Eating to the Lord: A Mindset of Thankfulness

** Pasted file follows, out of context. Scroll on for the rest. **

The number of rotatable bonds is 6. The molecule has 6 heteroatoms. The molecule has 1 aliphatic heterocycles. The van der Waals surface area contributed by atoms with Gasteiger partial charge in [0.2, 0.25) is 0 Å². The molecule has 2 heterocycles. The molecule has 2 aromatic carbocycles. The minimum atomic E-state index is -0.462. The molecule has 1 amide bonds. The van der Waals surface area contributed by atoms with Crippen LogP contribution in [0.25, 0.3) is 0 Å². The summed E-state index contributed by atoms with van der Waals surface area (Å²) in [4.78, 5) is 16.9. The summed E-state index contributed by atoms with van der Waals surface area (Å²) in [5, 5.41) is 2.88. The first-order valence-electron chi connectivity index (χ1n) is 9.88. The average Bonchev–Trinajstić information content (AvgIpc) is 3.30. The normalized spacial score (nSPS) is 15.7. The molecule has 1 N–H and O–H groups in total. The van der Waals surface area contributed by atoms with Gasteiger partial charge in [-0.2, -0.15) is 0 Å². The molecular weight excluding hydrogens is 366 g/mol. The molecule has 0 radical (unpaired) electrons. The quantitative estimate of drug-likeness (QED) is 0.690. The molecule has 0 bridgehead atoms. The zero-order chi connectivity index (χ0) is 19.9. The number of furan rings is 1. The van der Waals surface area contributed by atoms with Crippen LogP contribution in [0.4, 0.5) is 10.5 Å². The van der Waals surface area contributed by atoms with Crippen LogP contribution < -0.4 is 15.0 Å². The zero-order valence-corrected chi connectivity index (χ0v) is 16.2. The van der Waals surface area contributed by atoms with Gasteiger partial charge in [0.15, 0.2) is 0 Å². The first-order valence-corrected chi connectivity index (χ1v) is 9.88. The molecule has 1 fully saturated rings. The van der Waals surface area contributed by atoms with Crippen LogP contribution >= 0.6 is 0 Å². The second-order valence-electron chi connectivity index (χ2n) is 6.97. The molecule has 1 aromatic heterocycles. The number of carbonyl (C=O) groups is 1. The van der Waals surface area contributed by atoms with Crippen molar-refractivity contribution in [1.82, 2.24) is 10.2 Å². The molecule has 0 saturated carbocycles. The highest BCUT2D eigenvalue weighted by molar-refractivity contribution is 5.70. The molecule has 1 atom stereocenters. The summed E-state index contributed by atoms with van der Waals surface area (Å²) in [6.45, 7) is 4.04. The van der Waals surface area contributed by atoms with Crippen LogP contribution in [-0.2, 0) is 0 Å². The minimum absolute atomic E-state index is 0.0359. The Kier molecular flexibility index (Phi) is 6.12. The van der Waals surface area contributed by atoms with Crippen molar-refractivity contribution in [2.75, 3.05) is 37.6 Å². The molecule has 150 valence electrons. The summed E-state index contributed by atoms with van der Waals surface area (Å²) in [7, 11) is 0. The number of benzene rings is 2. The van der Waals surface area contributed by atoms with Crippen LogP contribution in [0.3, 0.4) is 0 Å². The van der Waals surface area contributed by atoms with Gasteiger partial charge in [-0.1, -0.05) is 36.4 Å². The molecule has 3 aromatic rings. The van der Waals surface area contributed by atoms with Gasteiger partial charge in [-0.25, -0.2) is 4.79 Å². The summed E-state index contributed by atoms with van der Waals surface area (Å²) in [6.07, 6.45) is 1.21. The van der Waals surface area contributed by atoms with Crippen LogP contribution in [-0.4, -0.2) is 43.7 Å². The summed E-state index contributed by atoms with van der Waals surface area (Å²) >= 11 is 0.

SERMON TRANSCRIPT: This is a discussion on thankfulness. It is something that I do not want any of us as Christians to be missing out on this kind of privilege and opportunity. Or missing out on this overall outlook mindset, this frame of mind. I’m going to be using the example of food and eating. And the reason for that is I think it’s a great place to start with the subject matter of being thankful and grateful, for the bible also uses the subject of food to teach us thankfulness. I’d like for us to consider first, 1st Timothy Chapter 4. Beginning at the top of the chapter, Paul is talking to Timothy about a falling away in the church that was occurring at that time and would continue to occur in the next several years that Paul calls “the latter days”. That’s scripture terminology for the final years of the Jewish Commonwealth in the 1st century and the difficulties that Christians would be having with the Jewish people and with Christians who were Jews. So, in chapter four, verse one, he says 1 Timothy 4:1-5  Now the Spirit expressly says that in later times some will depart from the faith by devoting themselves to deceitful spirits and teachings of demons,  (2)  through the insincerity of liars whose consciences are seared,  (3)  who forbid marriage and require abstinence from foods that God created to be received with thanksgiving by those who believe and know the truth.  (4)  For everything created by God is good, and nothing is to be rejected if it is received with thanksgiving,  (5)  for it is made holy by the word of God and prayer. We see the context is concerning a false doctrine that was trying to be pushed into the congregations there in those days. So, we understand the context is not about people refusing food due to allergies or health issues, or different things like that, but the refusal of food on a religious basis, religious beliefs which coming from the background of the Jews. We can go right to the law of Moses and see that they had a lot of trouble in their conscience from the law to certain foods, like pork for example. So refraining from certain foods, certain meats, was something that that they were raised up in, in that religion and Jewish culture. And coming to Christianity and God not forbidding any meats was going to be very difficult for them. And there’s going to be a lot of pressure and a lot of persecution from the Jewish side of things. These are some of the things we’ve been talking about in our study of Galatians on Wednesday nights, and that’s what we’re dealing with here in this text. So, this idea of commanding to abstain from foods is referring to the religious conscience of things, religious beliefs about needing to abstain from certain foods that God has allowed us and authorized us to partake of if we so desire. The idea of commanding one to abstain from certain foods to be right or acceptable in the eyes of God was a false doctrine. And that’s what Paul is dealing with in this text, where he said they’re going to be speaking lies in hypocrisy, they’re going to be deceiving individuals. That’s the context, but what does this mean for us? We’re not dealing with the exact same things that they were dealing with, but let’s look at some of the truths that Paul is teaching about food in this context and see how it applies to our everyday eating. In verse three, he says, “who forbid marriage and require abstinence from foods that God created to be received with thanksgiving by those who believe and know the truth.” The first aspect of truth here that Paul is preaching in defense of the gospel, and in defense of the liberties in Christ Jesus is that food was created by God to be received with thanksgiving. This is a problem for us if we don’t receive food with thanksgiving. It is ingrained in the very purpose of the reception of food. It is ingrained in the very purpose of God creating food for us to sustain our bodies that it be received with thanksgiving. That is a really important point. So, we’re not dealing with a matter of tradition, as if “oh, it’s just tradition to say prayers before major meals”. But when food is about to enter our mouths, we must acknowledge as Christians that it was created by God for us to receive it with gratitude. It is received with thanksgiving. Notice that he points out that thanksgiving is made “by those who believe and know the truth”. The rest of the world receives God’s Sun, receives God’s rain, receives God’s harvest, receives God’s food, and they receive it without thanksgiving. They receive it without gratefulness and without acknowledgment that this was God’s doing, that this is what God has given by his grace to mankind. But what Paul is pointing out here is that there is a difference between the life of a Christian and an unbeliever. We all agree that there are going to be differences between the life of a Christian and an unbeliever. When we consider the subject of eating, we must recognize that even when Christians eat, they eat differently from the unbelievers. Those who believe God and those who know the truth of God’s word will look at the food before them, look at the snack before them (as we all know that sometimes those snacks are just as important as a whole meal to us), and recognize that God has provided it, and we are most thankful to Him. Paul goes further, and notice that he dives deeper into these truths in verse four when he says, “For everything created by God is good, and nothing is to be rejected if it is received with thanksgiving” Again, he is defending the liberties of Christ when he says nothing is to be refused, i.e. religiously refused. We can have a clear conscience about what we eat. For the Jews in those days, becoming Christians, they could now eat pork; they could have a clear conscience in doing that. The second part of this verse teaches that nothing is to be refused, it is right in the eyes of God if it is received with thanksgiving; there’s a condition here in the text. We can accept these foods onto our plates and into our mouths to sustain our life and existence while we’re on this earth, but only on the condition that, as Christians, we receive it with thanksgiving. Christians shouldn’t eat otherwise unless we are grateful to God for the food. So, that’s another important point that he’s making, and the last important point that he makes is in verse 5: “For everything created by God is good, and nothing is to be rejected if it is received with thanksgiving” How about that? The food is sanctified, he says, by the word of God and prayer. Sanctified by two things. We’ll talk about what sanctified means in just a second, but let’s look at these two things by which the food before us is sanctified. Number one, it is sanctified by the word of God. What does he mean by that? He means that in God’s word we can find the authority to partake of a variety of foods. We are at liberty to partake of these foods, we’re not under the law of Moses anymore, there’s no need to drawback. He’s talking in context about those falling away and drawing back into those ways of the law of Moses and starting to refuse and command others to refuse certain foods. This is false doctrine because the food has been sanctified by God’s word. With Adam and Eve and the first 1,500 years of the history of the world, it was only fruits and vegetables and grains that were sanctified by the word of God. After Noah, God allowed animals to be eaten, too. Then we have the law of Moses and the abstinence from certain meats. But we see under the New Testament that we do have liberty to partake of all various meats, but no blood, we see that in Acts 15. So, we know we have the authority, but notice that he says, the food is sanctified by the word of God and prayer. That’s kind of a head-scratcher, sanctified also by prayer. And you can’t have one without the other. You can’t have food being sanctified with just the word of God, saying, “oh, you know God’s word allows me to eat these things and I can just chow down because I have the liberty to do so”. But when we don’t have the prayer, is it sanctified? Paul said that the food is sanctified by the word of God and prayer. It reminds me of a matter essential to salvation in Mark 16:16, “he who believes and is baptized will be saved.” We really hammer that point down, don’t we? It’s important. When you have Jesus that one is saved if they believe and are baptized, then we must rightly confess that both are necessary. We know we can’t drop the one and keep the other. And neither can we do that with 1 Timothy 4:5, the sanctification of the food comes by both God’s authority and our prayer of thanks. Now, what does Paul mean by sanctification in this passage? Well, the word sanctified refers to render holy, it is making or counting something as separate and set apart. So, God’s word has sanctified, he has rendered the food set apart for our use by his authority. But just because God’s word has set the food apart does not mean that we have set the food apart. We have a duty and responsibility to set the food apart by prayer. It is in prayer that we have acknowledged our gratefulness, our gratitude, our thanks to God, knowing that it is from him and only from him that food is created. So, those who believe and practice the truth should not be forgetting to mentally set the food apart as a gift of God for which we are very thankful. Let’s consider another text. Ecclesiastes Chapter 5 and verse 19. “As for every man to whom God has given riches and wealth, and given him power to eat of it, to receive his heritage and rejoice in his labor—this is the gift of God.” Think about that. God has given us abundance, He’s given us many blessings, yet notice that Ecclesiastes points out that He’s also given us the power to eat of it. Now he’s not talking specifically about food here, this is much bigger than food, but for our study, we are talking about the example of food. God has given us the power to eat of it, right? The power to use, the power to have. Therefore, we rejoice. God has given us the power to labor to be able to have these things; God has given us the power to both obtain and to use. Ecclesiastes says this is the gift of God. When someone gives you a gift that literally will sustain your life that day. It’s rude to not say thank you. When someone has given you the gift of food before you and they have given your body the power to use it, that is a gift that deserves thanksgiving. We can see all the more from the scriptures, why it is so important to give God thanks. Then, in Ecclesiastes chapter six, verses one and two, the writer says, “There is an evil which I have seen under the sun, and it is common among men:  (2)  A man to whom God has given riches and wealth and honor, so that he lacks nothing for himself of all he desires; yet God does not give him power to eat of it, but a foreigner consumes it. This is vanity, and it is an evil affliction.” There is an evil that the writer has seen, and for Ecclesiastes, the use of the word evil is very unique to the book alone. You see in the context what he means by evil is, in a human concept, it’s a horrible shame. There is a horrible shame on this earth that is common among men. He says a man to whom God has given riches and wealth and honor so that he lacks nothing for himself of all he desires, yet God does not give him the power to eat of it, but a foreigner consumes it. This is vanity. It is an evil affliction. So here we have the opposite of what he said at the end of chapter five. Of individuals who have been given riches and wealth so that they are more than able to buy the food to place on their tables, he says, but God doesn’t give them the power to eat of it. Someone else ends up taking it. Someone else eats. So, how important is this? We see the two aspects of our meals, of our snacks, and of our water. So, we must first recognize that God has created these things for us to receive, and second, we must recognize with gratitude that God has given us this day the power to eat of it. Let’s go over to Romans chapter 14. Here is a difficult chapter that we’re kind of diving headfirst into, which could cause us some problems, but hopefully not. This is a chapter really stuck in the situation of the church in Rome who had both Gentile and Jews who were now Christians and the troubles that they had with each other. The Jews observed many days and feast days when under Moses’ law, but now, under Christ, they don’t have those things anymore. And that kind of hurts their conscience. This has been the way of God all their life and now that they are in Christ they have been made free from those observations of days. The same thing with the foods, now their conscience can be clear (easier said than done). So, Paul is not telling the brethren that they can just do whatever they want, like a lot of people think he is doing in chapter 14, but what he is actually doing is providing them with a temporary solution to a temporary problem. It’s going to take a while, but these Jews are going to come to learn the same things that were very easy for the Gentiles to learn. It’s easy for them to learn the way of Christ when it came to eating food, they were already eating all this stuff to begin with. The Jews were not. So they all come together for their potlucks and you have half the congregation chowing away at all kinds of things, while the Jews are off to the side with their plates of vegetables. And why is this? Again, it’s not a personal choice, but religion to them. It is what they felt was right before God, they struggled with these things with they became Christians. Paul was trying to keep the peace in Rome by telling them to bear with one another. Just bear with it. You know, don’t make problems out of this. Don’t allow people to lose their salvation, or to walk away from the church because you keep pressing this or that. This meat doesn’t really matter, so just bear with it for the time being, and everyone eventually will come to know and understand the truth more perfectly. That’s the main thrust of Romans 14. So, in verse six, he says, “He who observes the day, observes it to the Lord; and he who does not observe the day, to the Lord he does not observe it. He who eats, eats to the Lord, for he gives God thanks; and he who does not eat, to the Lord he does not eat, and gives God thanks.” How do we eat to the Lord? According to Paul, we eat to the Lord by giving God thanks. The world eats the same foods we do, but they don’t eat to the Lord. What’s the difference? The difference is our acknowledgment and our gratitude. This is really the same point that he made in 1 Timothy 4:4-5. There he said that the food has been sanctified by the word of God and prayer; Here in Romans, by eating to the Lord, we have sanctified it by our prayer of thanks. Christians must always eat to the Lord, while the world eats to themselves. They thank themselves for that food on their plate. It’s not true, it’s the Lord’s doing. Paul makes a similar point in 1 Corinthians 10, verses 30-31, where he says, “But if I partake with thanks, why am I evil spoken of for the food over which I give thanks? Therefore, whether you eat or drink, or whatever you do, do all to the glory of God.” Here, Paul is addressing the talking that’s going on in the background against him and what he eats; they are gossiping and slandering. He says, why am I evil spoken of if, as a Jew, I sit down and have a pork chop? He says I’ve given thanks over this. Just as he told Timothy, the food’s been sanctified by Paul’s prayer of thanks. Then he says, whatever you do, whether you eat or drink (it doesn’t matter what you eat or drank), whatever we do as Christians, he says, do all to the glory of God. What does he mean by glory? To do everything with praise to God. Are we glorifying God when we partake of a meal, or when we have a snack? We do not glorify him when we haven’t set that food apart; it’s yet to be sanctified by prayer. That’s the practice of the world. Go to any restaurant and that’s what you’re going to see. But what did Paul tell Timothy, he said that those who believe and know the truth will first sanctify their food with prayer. These are the facts of the word of God. Thankfulness is not to be ignored by the Christian. By Tanner Campbell